Photo of the month - February 2018
[German version]



Greased eels!


Photo of the month - February 2018

Figure 1 [Raymond Lausberg]

Don't worry! We are not going to write about transporting fish here. German dock workers have for years used the magnificently evocative expression "Speckaale" (which means something like "greased eels") to refer to the difficulties in handling oiled pipes. They are extremely slippery and difficult to deal with, as they can easily slide off a forklift truck or from slinging gear. Which means that extra precautions and extreme care must be taken when handling them. And, of course, the same applies when securing them as a load, which brings us to our favorite topic. Here we have a complete load of steel pipes which clearly have thick walls, since the small number of pipes we can see on this trailer weigh in at a total of 25.6 tonnes. It was not possible to determine the precise number of tie-down lashings used. But we estimate that 10 - 12 tie-down lashings were used in total. The pipes are bundled together in 3s with steel straps. We do not know whether the white slings we can see are lifting slings that were left in place around the pipes to facilitate handling.


Photo of the month - February 2018

Figure 2 [Raymond Lausberg]

In Figure 2, we can see the gap to the end wall that has become so familiar to us over the years. In some ways, there is not a great deal to say about this load, since it is once again stereotypical for all the mistakes that can be made:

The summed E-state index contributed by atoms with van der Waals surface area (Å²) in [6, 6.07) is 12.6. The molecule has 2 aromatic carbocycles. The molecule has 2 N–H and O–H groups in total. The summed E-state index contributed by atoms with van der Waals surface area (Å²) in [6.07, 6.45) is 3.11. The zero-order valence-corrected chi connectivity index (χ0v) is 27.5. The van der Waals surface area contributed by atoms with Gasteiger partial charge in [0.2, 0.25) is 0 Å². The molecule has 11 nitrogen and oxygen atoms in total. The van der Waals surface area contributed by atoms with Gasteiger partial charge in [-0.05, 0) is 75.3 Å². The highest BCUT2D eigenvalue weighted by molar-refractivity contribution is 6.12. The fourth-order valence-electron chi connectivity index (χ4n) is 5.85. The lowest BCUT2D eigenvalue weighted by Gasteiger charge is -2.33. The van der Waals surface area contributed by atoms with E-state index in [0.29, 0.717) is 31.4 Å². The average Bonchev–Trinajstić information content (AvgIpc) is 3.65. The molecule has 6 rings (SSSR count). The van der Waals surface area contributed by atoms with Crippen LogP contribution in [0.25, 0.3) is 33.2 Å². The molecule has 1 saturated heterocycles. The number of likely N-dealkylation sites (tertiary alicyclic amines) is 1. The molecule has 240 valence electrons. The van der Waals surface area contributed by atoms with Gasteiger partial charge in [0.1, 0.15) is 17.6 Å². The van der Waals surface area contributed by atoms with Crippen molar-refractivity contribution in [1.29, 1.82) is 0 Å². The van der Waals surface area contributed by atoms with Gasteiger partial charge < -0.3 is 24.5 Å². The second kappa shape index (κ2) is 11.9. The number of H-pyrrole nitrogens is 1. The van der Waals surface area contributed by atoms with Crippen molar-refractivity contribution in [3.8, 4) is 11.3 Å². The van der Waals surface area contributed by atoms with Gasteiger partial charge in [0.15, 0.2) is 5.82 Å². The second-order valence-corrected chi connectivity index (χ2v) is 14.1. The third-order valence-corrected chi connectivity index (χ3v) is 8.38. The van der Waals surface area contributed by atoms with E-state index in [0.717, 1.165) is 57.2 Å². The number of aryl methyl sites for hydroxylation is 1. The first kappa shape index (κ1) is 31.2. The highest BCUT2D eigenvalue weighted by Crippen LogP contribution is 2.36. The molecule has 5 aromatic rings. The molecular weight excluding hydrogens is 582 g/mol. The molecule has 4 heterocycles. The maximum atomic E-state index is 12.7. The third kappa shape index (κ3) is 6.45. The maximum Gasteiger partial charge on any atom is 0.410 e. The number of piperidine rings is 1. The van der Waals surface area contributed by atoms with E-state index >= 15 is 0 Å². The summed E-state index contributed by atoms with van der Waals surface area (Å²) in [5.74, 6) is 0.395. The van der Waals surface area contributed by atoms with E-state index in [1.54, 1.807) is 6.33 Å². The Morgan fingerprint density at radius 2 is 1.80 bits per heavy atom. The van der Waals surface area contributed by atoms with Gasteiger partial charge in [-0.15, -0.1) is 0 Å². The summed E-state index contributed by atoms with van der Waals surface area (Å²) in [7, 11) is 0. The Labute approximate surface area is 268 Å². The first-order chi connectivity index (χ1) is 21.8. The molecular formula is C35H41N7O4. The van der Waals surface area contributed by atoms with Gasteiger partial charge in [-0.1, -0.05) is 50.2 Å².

• The method chosen to secure the load was tie-down lashings, which relies on friction. And you have to ask yourself what on earth they were thinking of. After all, we are talking about oiled pipes here. There was no anti-slip material in sight anywhere on the vehicle, which indicates that nobody had thought seriously about how to secure the load.
  • The gaps in the load, on the other hand, suggest a certain indifference (to put it mildly).
    25.6 tonnes of steel pipes that can get a good run up to the end wall is more than just cavalier; it is a matter of putting one's own safety at risk. And in case anyone has forgotten what that means, just have another look at the Photos of the Month from May 2014 and February 2003.
  • The load-securing belts are at angles between 30 and 45 degrees. The most important thing about a tie-down lashing is the vertical component of the lashing. At an angle of 30 degrees (30 x sine), a mere 50 % of the pre-tensioning force is left as the vertical component, and at 45 degrees, only 70 % of the pre-tensioning force acts vertically. This means that in one case, 30 % of all the manual effort is wasted, and in the other case 50 % is wasted. And all this because the angle of the lashing is not ideal.

Photo of the month - February 2018

Figure 3 [Raymond Lausberg]

Because this load is so stereotypically poor, it is unsurprising to find that dunnage with a square cross-section has been used rather than dunnage with a rectangular cross-section. Figure 3 has a special treat in store, namely the myriad white dots on the loading surface. These white dots are plastic granulate, which are about as useful during load securing as a can of dried peas in a cartoon. A simple broom can work wonders here, and its absence can be catastrophic. If the broom is not used, even more friction is lost. But perhaps the loaders thought to themselves "if the friction I have between oiled steel and rough-sawn lumber is already so bad, then I really don't need to sweep the loading surface; after all, the friction between the lumber and the oiled steel is far worse anyway."


Photo of the month - February 2018

Figure 4 [Raymond Lausberg]


Photo of the month - February 2018

Figure 4a  [Raymond Lausberg]


Photo of the month - February 2018

Figure 4b  [Raymond Lausberg]